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Week three here now in Mexico and feeling like I actually just arrived.
Last week was messy! All about coming to terms with how far I’d wandered away from the contemplative path that has grounded me spiritually for the last decade or so. And in that process of necessary confrontational love and honesty, I had to accept how crucial it is to my actual creative goals here to first restore and reestablish my spiritual practice of contemplative meditation.
Before I can DO, I must BE.
It was jarring (to say the least) for me to confront how uncomfortable I was feeling being here with no one I know and nothing to do. I’m what most people would consider an extremely chill person who is completely comfortable spending time alone. I don’t strive to be busy and I am not at all impressed by people who always feel the need to be doing something. I do not bore easily. I do not need to be out and about a lot. I do not see the sun out and think, “Oh my gosh. What a beautiful day, I need to get out and enjoy it.” Nope. Not me. I am not outdoorsy. I’m indoorsy. And I’ve been this way since I was a child.
So then, you could imagine the discomfort I was experiencing in coming to terms with how badly I was lying to myself about myself But it’s not easy to hide from yourself in the powerful light of a full moon 😉 …and in this waxing and waning fullness, I came to acknowledge a truth that I’d been conveniently avoiding in LA – that while I do spent a significant amount of time either at home or alone, I have not in fact been practicing true solitude.
There’s a difference, I have learned, between the art of solitude and the counterfeit art of ESCAPE. Solitude allows for experiences of aloneness that open us up to a greater awareness of a deep abiding Presence within us and in those around us. Escapism, on the other hand, opens us up to the darker emotions – like the pain of loneliness that can often lead to or resemble depression; or even more worrisome, avoidance and denial of emotion entirely (often manifest is various forms of addiction, -isms, and co-dependancy.)
Here now, in returning to my own practice of meditation known as Centering Prayer, I am accepting an invitation to enter into this solitude and to be met in my aloneness by this deep abiding, loving Presence. And this practice is in turn giving me an unspoken permission to resist the constant urges to go do something. (In fact, the few times I have actually left my cozy neighborhood here, I’ve been less than impressed. What the locals say about Coyoacan I am finding to be completely true. Here, I am in an oasis of peace and charm in an otherwise very hectic city that is honestly, in my opinion, both overwhelming and underwhelming at once. But I digress…)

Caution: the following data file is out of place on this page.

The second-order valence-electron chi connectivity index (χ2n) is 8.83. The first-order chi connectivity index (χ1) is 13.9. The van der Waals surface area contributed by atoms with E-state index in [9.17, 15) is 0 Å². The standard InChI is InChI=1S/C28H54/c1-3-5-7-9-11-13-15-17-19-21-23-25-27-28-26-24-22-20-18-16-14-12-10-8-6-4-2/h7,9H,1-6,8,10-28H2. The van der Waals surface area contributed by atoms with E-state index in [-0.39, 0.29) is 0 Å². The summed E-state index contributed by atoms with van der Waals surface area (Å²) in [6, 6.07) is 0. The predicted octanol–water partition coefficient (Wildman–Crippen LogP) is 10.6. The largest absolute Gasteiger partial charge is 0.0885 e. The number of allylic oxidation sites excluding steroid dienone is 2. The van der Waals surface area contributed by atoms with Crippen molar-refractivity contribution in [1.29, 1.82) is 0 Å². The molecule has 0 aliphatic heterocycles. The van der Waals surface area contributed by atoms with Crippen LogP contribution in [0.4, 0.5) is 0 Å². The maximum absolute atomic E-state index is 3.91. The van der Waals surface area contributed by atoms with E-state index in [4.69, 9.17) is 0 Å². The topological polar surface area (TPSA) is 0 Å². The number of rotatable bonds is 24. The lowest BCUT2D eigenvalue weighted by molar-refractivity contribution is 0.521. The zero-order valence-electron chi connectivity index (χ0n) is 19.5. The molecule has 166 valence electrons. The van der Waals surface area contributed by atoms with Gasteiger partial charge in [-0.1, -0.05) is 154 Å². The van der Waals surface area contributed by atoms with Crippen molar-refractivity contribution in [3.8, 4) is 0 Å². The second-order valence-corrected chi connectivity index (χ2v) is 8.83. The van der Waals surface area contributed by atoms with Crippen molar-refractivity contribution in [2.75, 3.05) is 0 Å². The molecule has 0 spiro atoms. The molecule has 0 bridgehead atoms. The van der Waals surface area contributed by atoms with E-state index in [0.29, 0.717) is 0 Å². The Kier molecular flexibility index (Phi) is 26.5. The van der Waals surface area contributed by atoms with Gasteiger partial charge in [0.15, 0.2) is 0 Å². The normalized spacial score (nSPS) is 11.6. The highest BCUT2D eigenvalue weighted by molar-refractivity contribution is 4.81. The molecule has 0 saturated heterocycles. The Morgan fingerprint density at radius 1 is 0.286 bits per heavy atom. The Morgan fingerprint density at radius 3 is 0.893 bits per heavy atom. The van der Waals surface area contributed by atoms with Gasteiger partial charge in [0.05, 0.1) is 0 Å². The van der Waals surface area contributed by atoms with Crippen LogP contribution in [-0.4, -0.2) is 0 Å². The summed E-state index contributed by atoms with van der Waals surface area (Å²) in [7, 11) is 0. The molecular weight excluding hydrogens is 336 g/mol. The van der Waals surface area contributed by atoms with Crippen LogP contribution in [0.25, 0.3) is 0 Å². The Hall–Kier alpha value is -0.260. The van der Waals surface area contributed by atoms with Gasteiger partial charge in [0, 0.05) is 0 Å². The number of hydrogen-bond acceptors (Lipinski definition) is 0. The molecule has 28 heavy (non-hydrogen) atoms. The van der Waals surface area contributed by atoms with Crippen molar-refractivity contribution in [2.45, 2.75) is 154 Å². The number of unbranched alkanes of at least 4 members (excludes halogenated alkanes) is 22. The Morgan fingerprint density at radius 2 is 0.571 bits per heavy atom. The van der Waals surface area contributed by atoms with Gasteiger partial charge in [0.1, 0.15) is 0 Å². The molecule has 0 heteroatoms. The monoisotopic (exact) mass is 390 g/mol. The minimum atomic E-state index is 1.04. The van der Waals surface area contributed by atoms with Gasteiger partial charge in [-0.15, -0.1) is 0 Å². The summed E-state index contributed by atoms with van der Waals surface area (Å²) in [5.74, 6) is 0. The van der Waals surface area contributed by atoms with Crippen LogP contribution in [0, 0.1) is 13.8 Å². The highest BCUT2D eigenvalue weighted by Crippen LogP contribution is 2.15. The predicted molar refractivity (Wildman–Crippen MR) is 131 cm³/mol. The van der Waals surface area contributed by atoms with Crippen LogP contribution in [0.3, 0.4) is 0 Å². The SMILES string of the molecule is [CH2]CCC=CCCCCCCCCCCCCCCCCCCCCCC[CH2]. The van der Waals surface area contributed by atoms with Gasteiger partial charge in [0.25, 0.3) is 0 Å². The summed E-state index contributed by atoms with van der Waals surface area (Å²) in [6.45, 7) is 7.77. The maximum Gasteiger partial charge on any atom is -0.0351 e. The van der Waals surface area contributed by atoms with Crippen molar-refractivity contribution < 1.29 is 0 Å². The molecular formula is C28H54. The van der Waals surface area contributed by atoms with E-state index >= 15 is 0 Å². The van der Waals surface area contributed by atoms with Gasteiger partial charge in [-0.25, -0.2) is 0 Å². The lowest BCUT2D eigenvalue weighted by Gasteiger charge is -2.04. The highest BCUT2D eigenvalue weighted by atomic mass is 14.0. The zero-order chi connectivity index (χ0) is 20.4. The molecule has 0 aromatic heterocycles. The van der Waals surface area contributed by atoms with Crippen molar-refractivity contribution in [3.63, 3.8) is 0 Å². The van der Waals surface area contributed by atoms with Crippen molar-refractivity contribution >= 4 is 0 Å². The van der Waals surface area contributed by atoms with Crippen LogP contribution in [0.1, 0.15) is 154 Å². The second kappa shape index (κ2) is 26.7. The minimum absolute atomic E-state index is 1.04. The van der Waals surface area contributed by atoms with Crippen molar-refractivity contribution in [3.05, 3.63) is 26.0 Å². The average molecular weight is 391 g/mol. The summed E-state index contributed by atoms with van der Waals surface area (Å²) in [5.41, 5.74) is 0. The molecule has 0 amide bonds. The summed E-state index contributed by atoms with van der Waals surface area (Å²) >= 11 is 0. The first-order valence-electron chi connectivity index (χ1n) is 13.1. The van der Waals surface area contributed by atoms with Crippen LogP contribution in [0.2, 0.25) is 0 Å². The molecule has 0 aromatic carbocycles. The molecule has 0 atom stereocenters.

This invitation and unspoken permission to Be Still is also crucial to my creative process because well, I am a writer and in all practicality, writing requires stillness – a lot of inactivity. Being a writer AND a contemplative, I can’t accomplish my goals, neither creative nor spiritual, by running around all day, constantly looking for someone to hang out with, or something to do or see. It’s pretty cut and dry – if I’m out being busy, I’m not doing what I really want to do which is write.
When I accepted this reality last week, and 1) shut down all of the self-imposed pressure to wake up everyday and do something or see something, and 2) cut lamenting the lack of friends I have or don’t have here, I actually found a flow and a contentment with being still and being alone. And as a result I was able to productively engage in my writing projects AND enjoy my moments of solitary wanderlusting for necessary inspiration.
Now I have a rhythm and it’s my own. Now I accept the best part of not having anything to do, is doing whatever I want to do. When I wake up, when I get to work, when I leave my house, when I get back home…it’s all up to flow. I am free to be as still as I want to be, whenever I want to be.
HOWEVER…the one consistent, non-negotiable part of my day that I am being super intentional about is how it begins. The first thing I do when I wake up is SIT STILL. I get out of bed, I sit in a little chair in my studio, I set the timer on my Centering Prayer app for 30 minutes and I just sit there silently and practice the art of being “present, open and awake” as my teacher James Finley says.
In a later post I will share some more insight from this powerfully transformational audio teaching journey I’m on with Jim. Trying my best to keep these posts to a shorter length. And it’s about that time for my midday stroll through my barrio to find some food. But trust…Hasta pronto 😉
Diane W said:
Yes! Be Still and KNOW…